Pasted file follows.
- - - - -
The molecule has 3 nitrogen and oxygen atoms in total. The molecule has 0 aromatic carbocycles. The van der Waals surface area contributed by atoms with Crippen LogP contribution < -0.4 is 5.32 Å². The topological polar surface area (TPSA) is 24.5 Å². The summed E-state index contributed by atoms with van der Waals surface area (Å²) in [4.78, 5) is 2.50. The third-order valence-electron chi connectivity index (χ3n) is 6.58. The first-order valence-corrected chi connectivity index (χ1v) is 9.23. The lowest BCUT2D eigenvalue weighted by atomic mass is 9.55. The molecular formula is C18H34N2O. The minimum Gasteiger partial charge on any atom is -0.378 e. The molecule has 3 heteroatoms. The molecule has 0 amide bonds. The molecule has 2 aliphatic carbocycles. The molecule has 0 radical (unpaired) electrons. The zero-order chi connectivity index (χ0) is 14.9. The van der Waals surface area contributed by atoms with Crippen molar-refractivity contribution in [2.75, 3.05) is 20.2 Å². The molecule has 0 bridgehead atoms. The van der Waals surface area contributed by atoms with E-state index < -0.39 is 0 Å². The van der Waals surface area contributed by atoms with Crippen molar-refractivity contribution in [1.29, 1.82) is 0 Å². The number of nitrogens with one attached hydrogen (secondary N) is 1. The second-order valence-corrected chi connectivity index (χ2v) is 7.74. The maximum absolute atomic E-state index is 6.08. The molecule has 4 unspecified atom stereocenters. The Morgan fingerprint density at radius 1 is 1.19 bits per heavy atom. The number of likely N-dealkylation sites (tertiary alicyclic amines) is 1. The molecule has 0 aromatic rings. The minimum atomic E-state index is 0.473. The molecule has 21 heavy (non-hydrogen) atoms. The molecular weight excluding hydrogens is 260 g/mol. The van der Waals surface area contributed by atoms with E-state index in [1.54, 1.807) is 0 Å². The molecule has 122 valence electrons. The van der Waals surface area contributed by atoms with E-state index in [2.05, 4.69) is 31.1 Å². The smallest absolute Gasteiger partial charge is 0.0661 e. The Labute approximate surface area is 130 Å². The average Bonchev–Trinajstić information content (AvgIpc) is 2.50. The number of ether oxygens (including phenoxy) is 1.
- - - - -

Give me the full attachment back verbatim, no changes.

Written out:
The molecule has 3 nitrogen and oxygen atoms in total. The molecule has 0 aromatic carbocycles. The van der Waals surface area contributed by atoms with Crippen LogP contribution < -0.4 is 5.32 Å². The topological polar surface area (TPSA) is 24.5 Å². The summed E-state index contributed by atoms with van der Waals surface area (Å²) in [4.78, 5) is 2.50. The third-order valence-electron chi connectivity index (χ3n) is 6.58. The first-order valence-corrected chi connectivity index (χ1v) is 9.23. The lowest BCUT2D eigenvalue weighted by atomic mass is 9.55. The molecular formula is C18H34N2O. The minimum Gasteiger partial charge on any atom is -0.378 e. The molecule has 3 heteroatoms. The molecule has 0 amide bonds. The molecule has 2 aliphatic carbocycles. The molecule has 0 radical (unpaired) electrons. The zero-order chi connectivity index (χ0) is 14.9. The van der Waals surface area contributed by atoms with Crippen molar-refractivity contribution in [2.75, 3.05) is 20.2 Å². The molecule has 0 bridgehead atoms. The van der Waals surface area contributed by atoms with E-state index < -0.39 is 0 Å². The van der Waals surface area contributed by atoms with Crippen molar-refractivity contribution in [1.29, 1.82) is 0 Å². The number of nitrogens with one attached hydrogen (secondary N) is 1. The second-order valence-corrected chi connectivity index (χ2v) is 7.74. The maximum absolute atomic E-state index is 6.08. The molecule has 4 unspecified atom stereocenters. The Morgan fingerprint density at radius 1 is 1.19 bits per heavy atom. The number of likely N-dealkylation sites (tertiary alicyclic amines) is 1. The molecule has 0 aromatic rings. The minimum atomic E-state index is 0.473. The molecule has 21 heavy (non-hydrogen) atoms. The molecular weight excluding hydrogens is 260 g/mol. The van der Waals surface area contributed by atoms with E-state index in [1.54, 1.807) is 0 Å². The molecule has 122 valence electrons. The van der Waals surface area contributed by atoms with E-state index in [2.05, 4.69) is 31.1 Å². The smallest absolute Gasteiger partial charge is 0.0661 e. The Labute approximate surface area is 130 Å². The average Bonchev–Trinajstić information content (AvgIpc) is 2.50. The number of ether oxygens (including phenoxy) is 1.